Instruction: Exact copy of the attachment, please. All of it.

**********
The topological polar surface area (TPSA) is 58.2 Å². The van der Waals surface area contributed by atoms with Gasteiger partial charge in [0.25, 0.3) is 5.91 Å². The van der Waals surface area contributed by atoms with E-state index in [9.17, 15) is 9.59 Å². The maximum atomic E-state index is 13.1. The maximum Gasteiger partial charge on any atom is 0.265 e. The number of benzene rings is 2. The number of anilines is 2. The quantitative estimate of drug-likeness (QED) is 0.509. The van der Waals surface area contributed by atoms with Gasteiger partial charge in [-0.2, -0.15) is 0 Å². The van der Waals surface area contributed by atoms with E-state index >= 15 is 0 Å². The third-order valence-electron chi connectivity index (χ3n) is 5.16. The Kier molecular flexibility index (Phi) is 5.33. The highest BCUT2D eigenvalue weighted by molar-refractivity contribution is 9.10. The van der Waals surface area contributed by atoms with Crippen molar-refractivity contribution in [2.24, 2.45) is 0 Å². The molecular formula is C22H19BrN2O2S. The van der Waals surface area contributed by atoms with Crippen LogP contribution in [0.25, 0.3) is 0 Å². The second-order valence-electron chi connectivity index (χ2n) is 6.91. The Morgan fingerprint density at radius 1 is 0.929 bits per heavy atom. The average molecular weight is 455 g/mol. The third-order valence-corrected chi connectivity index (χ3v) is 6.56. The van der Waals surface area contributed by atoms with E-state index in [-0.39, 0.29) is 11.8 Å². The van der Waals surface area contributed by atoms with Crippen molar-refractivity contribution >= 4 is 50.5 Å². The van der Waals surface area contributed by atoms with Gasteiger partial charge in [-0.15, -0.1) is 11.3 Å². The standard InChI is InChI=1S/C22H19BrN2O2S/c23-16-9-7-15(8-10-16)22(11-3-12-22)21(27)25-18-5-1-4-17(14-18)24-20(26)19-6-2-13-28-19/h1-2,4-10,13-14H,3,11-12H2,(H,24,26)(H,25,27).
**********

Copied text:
The topological polar surface area (TPSA) is 58.2 Å². The van der Waals surface area contributed by atoms with Gasteiger partial charge in [0.25, 0.3) is 5.91 Å². The van der Waals surface area contributed by atoms with E-state index in [9.17, 15) is 9.59 Å². The maximum atomic E-state index is 13.1. The maximum Gasteiger partial charge on any atom is 0.265 e. The number of benzene rings is 2. The number of anilines is 2. The quantitative estimate of drug-likeness (QED) is 0.509. The van der Waals surface area contributed by atoms with Gasteiger partial charge in [-0.2, -0.15) is 0 Å². The van der Waals surface area contributed by atoms with E-state index >= 15 is 0 Å². The third-order valence-electron chi connectivity index (χ3n) is 5.16. The Kier molecular flexibility index (Phi) is 5.33. The highest BCUT2D eigenvalue weighted by molar-refractivity contribution is 9.10. The van der Waals surface area contributed by atoms with Crippen molar-refractivity contribution in [2.24, 2.45) is 0 Å². The molecular formula is C22H19BrN2O2S. The van der Waals surface area contributed by atoms with Crippen LogP contribution in [0.25, 0.3) is 0 Å². The second-order valence-electron chi connectivity index (χ2n) is 6.91. The Morgan fingerprint density at radius 1 is 0.929 bits per heavy atom. The average molecular weight is 455 g/mol. The third-order valence-corrected chi connectivity index (χ3v) is 6.56. The van der Waals surface area contributed by atoms with E-state index in [-0.39, 0.29) is 11.8 Å². The van der Waals surface area contributed by atoms with Crippen molar-refractivity contribution >= 4 is 50.5 Å². The van der Waals surface area contributed by atoms with Gasteiger partial charge in [-0.15, -0.1) is 11.3 Å². The standard InChI is InChI=1S/C22H19BrN2O2S/c23-16-9-7-15(8-10-16)22(11-3-12-22)21(27)25-18-5-1-4-17(14-18)24-20(26)19-6-2-13-28-19/h1-2,4-10,13-14H,3,11-12H2,(H,24,26)(H,25,27).